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With some major names moving weeks earlier, NHL GMs make series of modest moves

Toronto Maple Leafs general manager Brian Burke is shown in this file photo. THE ASSOCIATED PRESS/Tom Gannam

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Toronto Maple Leafs general manager Brian Burke is shown in this file photo. THE ASSOCIATED PRESS/Tom Gannam

TORONTO - Brian Burke said it best, as he often does.

"I would say it was decidedly quiet," the Toronto Maple Leafs general manager said after the NHL trade deadline had passed. "Lots of activity, but it's a low hum, you know? No big thunder claps."

Burke and his colleagues had moved plenty of freight on Wednesday, but no move on its own seemed like it could change a season. The Washington Capitals added plenty of veteran depth, while the Leafs and the Carolina Hurricanes shed some of theirs, but the league's annual bazaar closed without one signature, marquee move.

Defenceman Tomas Kaberle remained with the Leafs. Goaltender Tomas Vokoun was still employed by the Florida Panthers and Ray Whitney was, remarkably, still with the Hurricanes.

"It's challenging to try and find the space to fit players in, both roster-wise and financially," Vancouver Canucks general manager Mike Gillis said in a conference call with reporters. "That, combined with the number of teams that are still in playoff races, I think made it a pretty difficult day to get much accomplished."

Washington acquired defenceman Joe Corvo from Carolina, with one report suggesting he would share the blue-line with Mike Green on the power-play. The Capitals also picked up forward Scott Walker from the Hurricanes, defenceman Milan Jurcina from Columbus and forward Eric Belanger from Minnesota.

Some of the most coveted players had been plucked from the market long before the deadline frenzy began. None were bigger than forward Ilya Kovalchuk, who was shipped to the New Jersey Devils by the Atlanta Thrashers on Feb. 5, generating waves of headlines with word he had turned down a contract worth more than US$100-million to stay in Georgia.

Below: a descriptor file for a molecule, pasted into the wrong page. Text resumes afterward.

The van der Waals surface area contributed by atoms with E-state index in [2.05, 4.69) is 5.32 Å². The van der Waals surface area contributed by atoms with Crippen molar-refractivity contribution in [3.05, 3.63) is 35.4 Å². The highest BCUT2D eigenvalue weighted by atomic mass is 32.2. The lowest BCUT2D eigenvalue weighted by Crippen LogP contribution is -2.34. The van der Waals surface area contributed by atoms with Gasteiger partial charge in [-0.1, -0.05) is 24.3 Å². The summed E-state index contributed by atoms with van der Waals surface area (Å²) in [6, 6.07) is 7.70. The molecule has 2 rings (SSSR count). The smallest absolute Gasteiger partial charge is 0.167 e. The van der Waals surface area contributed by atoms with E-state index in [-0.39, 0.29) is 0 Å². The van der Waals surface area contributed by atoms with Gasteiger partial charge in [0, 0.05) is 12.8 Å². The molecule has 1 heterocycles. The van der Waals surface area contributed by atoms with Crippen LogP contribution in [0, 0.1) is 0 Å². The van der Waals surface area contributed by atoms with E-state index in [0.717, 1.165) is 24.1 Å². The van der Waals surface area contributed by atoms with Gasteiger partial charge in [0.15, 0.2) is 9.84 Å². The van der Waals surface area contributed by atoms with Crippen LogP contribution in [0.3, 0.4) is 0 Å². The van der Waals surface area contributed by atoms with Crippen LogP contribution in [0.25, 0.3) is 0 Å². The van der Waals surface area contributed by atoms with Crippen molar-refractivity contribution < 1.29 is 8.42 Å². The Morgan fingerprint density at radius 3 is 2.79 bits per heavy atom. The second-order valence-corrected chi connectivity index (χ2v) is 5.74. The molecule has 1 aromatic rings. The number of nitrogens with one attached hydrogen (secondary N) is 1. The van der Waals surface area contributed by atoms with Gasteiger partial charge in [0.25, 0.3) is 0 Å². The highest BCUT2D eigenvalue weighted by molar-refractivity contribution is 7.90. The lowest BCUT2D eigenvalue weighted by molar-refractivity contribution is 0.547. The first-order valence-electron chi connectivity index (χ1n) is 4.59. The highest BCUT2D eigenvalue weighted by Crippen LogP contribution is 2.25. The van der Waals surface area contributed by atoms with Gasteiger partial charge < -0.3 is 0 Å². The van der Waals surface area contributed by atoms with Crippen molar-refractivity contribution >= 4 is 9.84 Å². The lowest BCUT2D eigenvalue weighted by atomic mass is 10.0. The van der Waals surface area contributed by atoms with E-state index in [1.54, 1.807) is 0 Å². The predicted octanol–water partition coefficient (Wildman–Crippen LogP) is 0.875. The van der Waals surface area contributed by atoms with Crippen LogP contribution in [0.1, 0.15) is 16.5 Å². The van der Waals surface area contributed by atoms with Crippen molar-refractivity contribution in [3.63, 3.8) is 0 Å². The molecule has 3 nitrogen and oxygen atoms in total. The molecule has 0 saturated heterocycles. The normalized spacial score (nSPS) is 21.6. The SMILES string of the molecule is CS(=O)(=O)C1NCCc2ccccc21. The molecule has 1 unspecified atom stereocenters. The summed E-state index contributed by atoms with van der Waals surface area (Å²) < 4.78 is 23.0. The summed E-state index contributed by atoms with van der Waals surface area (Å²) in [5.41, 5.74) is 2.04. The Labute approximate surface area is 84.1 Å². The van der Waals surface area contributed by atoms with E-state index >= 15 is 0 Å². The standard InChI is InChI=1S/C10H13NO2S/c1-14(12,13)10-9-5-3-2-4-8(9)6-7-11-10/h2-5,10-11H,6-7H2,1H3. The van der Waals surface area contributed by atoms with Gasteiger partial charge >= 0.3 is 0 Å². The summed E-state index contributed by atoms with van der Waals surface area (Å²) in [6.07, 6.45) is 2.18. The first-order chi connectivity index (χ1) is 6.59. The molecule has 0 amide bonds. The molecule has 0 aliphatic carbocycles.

That move came less than a week after Burke pulled the trigger on two deals to land established names. He acquired defenceman Dion Phaneuf from the Calgary Flames and goaltender Jean-Sebastien Giguere from the Anaheim Ducks on Jan. 31, shaking up his roster while signalling more change lie ahead.

Toronto shipped winger Alexei Ponikarovsky to the defending Stanley Cup-champion Pittsburgh Penguins on Tuesday night, and made a series of smaller moves in the final hours before the deadline. The Leafs flipped defenceman Martin Skoula - whom they had landed only hours earlier in the Ponikarovsky deal - to the New Jersey Devils for a fifth-round pick.

The Leafs made five moves in the 24 hours leading up to the deadline, but none were truly headline-worthy. It seemed to reflect the kind of day it had been, where a procession of role players and mid-level draft picks scrolled across the screens, and filled much of the debate on the networks committed to day-long coverage.

By the end of the day, a record 31 trades had been completed, moving 55 players around the league. The NHL's previous peak was 25 trades, which it hit three years' running, from 2006-08.

The Buffalo Sabres were not as busy as many of their Eastern Conference rivals, but they addressed a need for help on their top two lines, acquiring winger Raffi Torres from Columbus. Torres cost the Sabres defenceman Nathan Paetsch and a draft pick.

Pittsburgh, meanwhile, had already landed defenceman Jordan Leopold, and added Ponikarovsky for depth on an already stellar attack.

"I'm not trying to send a message," Penguins general manager Ray Shero told reporters. "What I'm trying to do is to give the team the best chance possible at success. We felt comfortable with what we gave up to get Leopold and Ponikarovsky was worth it. I'm just trying to put the best team I can on the ice and go from there."

The Phoenix Coyotes were one of the other busy teams, shipping forward Peter Mueller to Colorado for winger Wojtek Wolski. The team also added defencemen Derek Morris (Boston) and Mathieu Schneider (Vancouver) as well as winger Lee Stempniak (Toronto).

"We wanted to make a statement to our locker-room that we're serious about winning," Coyotes general manager Don Maloney said. "We wanted to make a statement to our fan base that we're not fooling around here. We're serious, and we think we've given ourselves the chance to be a better team."

The Hurricanes fulfilled their role as sellers, off-loading the likes of Walker, Corvo and fellow defenceman Aaron Ward, who was sent to Anaheim for young goaltender Justin Pogge and a conditional fourth-round draft pick. Defenceman Andrew Alberts was sent to the Vancouver for a draft pick, while forward Stephane Yelle was moved to Colorado.

-With files from Chris Johnston

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